Two weeks ago, Adirondack interests raised concerns about an item Governor Andrew Cuomo’s budget that would shift how New York pays property taxes to local communities on lands it owns in the Adirondacks. Now, a “Forever Taxable” Coalition has been formed to oppose a Payment in Lieu of Taxes system in the Adirondacks and Catskills.
The Adirondack Park is a mix of public and private lands. The state pays property taxes to towns on state-owned land — the same property tax as any private landowner. The state Tax Department has proposed freezing and then capping the taxes that the state pays in the current budget proposal.
Municipalities and conservation groups had asked the governor to remove the proposed cap and PILOT, or Payment in Lieu of Taxes, system from the Executive Budget. That did not happen. Now the Citizen Advisory Panels for the Adirondack and Catskill parks, conservation groups and local governments have formed the “Forever Taxable” Coalition to oppose the plan.
Adirondack Wild Friends of the Forest Preserve Managing Partner David Gibson says the taxable status of the 3 million acres of Forest Preserve is critical for the 102 governments and school districts in the Adirondacks and Catskills. “Because it’s such a relatively small item, dollar-wise, it could get buried and ignored. And that’s our job as a coalition to make sure that Forever Wild lands are forever taxable. These are state commitments and the state has to honor them otherwise it becomes much more difficult for the state to count on the towns to support land protection. That’s the real threat here is that future land protection proposals by the state of New York will not get the support at the local level that they deserve.”
Adirondack Park Local Government Review Board Chairman and Town of Saranac Councilman Gerald Delaney notes that in some towns the vast majority of property is owned by the state, so if the state caps what it pays, private landowners would have to pick up the tax burden. He says that would not be viable in towns where the majority of land is state-owned. “That’s a huge impact on those towns and counties. The little town of Arietta I believe is one of the towns at 92 percent. So the state would cap 92 percent of the land at 2 percent growth and that tax burden would then shift to the private landowners.”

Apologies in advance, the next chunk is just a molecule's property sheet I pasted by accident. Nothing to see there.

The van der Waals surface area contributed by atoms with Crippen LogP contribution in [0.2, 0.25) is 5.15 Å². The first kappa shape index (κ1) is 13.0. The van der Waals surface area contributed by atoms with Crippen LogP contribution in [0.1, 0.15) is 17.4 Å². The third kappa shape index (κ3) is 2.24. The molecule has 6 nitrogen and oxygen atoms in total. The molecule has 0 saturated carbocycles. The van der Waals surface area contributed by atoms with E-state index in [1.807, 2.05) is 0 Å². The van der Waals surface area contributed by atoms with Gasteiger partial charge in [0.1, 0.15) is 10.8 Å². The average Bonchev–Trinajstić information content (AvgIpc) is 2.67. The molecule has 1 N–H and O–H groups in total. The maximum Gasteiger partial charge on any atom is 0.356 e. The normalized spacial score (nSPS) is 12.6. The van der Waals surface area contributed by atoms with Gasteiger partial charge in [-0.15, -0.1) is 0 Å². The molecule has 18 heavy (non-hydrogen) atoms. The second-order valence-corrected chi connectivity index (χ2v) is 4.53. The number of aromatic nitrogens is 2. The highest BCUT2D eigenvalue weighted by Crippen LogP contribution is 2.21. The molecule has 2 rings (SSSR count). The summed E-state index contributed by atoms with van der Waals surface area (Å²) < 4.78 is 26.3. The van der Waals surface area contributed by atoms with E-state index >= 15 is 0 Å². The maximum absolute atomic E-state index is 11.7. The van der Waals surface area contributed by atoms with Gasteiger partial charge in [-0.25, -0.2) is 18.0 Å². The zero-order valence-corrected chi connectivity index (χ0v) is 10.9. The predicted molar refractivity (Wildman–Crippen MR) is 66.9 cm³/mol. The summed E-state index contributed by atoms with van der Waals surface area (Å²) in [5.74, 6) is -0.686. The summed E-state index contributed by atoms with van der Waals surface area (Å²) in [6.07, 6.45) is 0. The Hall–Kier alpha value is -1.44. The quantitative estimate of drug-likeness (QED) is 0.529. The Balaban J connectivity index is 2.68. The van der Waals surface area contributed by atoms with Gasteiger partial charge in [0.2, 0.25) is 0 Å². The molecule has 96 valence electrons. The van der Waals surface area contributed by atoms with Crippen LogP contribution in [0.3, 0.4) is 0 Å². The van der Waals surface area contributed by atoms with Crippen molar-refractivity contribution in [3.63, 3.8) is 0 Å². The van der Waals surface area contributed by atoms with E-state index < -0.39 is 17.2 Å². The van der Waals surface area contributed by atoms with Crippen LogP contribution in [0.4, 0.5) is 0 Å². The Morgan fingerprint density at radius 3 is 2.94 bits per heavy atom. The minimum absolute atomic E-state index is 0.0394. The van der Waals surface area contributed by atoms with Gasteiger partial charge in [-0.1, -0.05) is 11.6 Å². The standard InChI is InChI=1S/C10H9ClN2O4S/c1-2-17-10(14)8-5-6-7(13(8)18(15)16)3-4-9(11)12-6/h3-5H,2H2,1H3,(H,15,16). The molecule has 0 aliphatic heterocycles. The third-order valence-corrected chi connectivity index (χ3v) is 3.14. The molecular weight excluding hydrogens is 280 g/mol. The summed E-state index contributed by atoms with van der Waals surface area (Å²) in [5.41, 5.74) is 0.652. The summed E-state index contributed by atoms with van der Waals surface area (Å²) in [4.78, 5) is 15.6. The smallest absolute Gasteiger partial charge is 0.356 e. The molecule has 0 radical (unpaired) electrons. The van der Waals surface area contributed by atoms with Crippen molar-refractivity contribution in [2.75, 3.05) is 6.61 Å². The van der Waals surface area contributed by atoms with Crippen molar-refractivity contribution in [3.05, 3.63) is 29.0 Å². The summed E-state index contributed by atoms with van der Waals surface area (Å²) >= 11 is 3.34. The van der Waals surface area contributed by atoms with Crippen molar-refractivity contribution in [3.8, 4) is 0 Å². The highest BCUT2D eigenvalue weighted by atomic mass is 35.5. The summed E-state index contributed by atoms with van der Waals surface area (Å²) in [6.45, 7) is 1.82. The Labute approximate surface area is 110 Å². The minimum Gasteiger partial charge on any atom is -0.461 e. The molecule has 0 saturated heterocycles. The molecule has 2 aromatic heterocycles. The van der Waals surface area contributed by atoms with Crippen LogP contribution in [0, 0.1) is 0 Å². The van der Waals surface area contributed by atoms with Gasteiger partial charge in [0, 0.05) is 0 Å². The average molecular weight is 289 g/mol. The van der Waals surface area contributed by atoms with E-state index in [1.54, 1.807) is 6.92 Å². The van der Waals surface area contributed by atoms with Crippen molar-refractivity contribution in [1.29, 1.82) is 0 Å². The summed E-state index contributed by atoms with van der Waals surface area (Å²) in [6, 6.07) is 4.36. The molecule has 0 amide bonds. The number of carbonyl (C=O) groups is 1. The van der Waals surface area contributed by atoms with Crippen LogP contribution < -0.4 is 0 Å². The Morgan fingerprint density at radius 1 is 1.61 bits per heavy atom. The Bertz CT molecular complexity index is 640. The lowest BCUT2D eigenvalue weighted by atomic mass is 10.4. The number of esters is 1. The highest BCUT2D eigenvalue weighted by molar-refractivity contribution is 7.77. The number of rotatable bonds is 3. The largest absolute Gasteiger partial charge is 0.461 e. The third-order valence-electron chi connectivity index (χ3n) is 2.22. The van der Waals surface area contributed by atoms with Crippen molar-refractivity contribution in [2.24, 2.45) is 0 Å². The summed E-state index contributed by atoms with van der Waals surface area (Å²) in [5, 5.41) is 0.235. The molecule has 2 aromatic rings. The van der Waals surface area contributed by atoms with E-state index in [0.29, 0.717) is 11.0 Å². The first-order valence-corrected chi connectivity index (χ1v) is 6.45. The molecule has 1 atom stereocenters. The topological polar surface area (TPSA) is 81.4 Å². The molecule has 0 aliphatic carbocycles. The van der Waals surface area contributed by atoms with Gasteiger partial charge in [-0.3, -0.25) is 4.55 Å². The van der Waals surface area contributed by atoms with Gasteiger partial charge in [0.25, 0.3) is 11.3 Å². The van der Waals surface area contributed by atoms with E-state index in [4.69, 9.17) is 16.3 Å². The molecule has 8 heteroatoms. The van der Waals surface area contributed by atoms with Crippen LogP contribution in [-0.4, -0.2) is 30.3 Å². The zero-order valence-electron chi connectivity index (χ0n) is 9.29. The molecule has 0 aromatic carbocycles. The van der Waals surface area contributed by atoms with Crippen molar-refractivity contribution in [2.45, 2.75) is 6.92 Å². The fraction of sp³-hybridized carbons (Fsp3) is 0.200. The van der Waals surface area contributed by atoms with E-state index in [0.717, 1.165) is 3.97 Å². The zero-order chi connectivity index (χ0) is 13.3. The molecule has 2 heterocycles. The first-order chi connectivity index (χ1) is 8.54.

Adirondack Council Spokesman John Sheehan says the proposed tax revision reinforces a fear that the state is trying to remove financial support for the Forest Preserve. “We think that the communities are really an integrated part of the landscape and overall have not encroached into the backcountry. There is a state interest in making sure that that balance continues and that New York state the best way that they can help is by paying its share of taxes on the Forest Preserve. If those communities lose the support then we can’t really count on those communities to support the Forest Preserve. It would not only put the communities in a position where they might actually try to stop future purchases but also ask for more intensive recreation on existing lands to get more financial benefit out of it if they feel that they’re not being fairly compensated by the state.”
Coalition members believe the proposed change in the tax payment system would be illegal. Again Gerald Delaney: “The Real Property Tax law which actually says the state will pay taxes on state Forest Preserve as if it was privately owned. We feel that law would have to be repealed before they could actually institute a PILOT.”
New York State Real Property Tax Law Section 542 mandates that Forest Preserve land must be valued as if privately owned and in Section 532A is taxable for all purposes.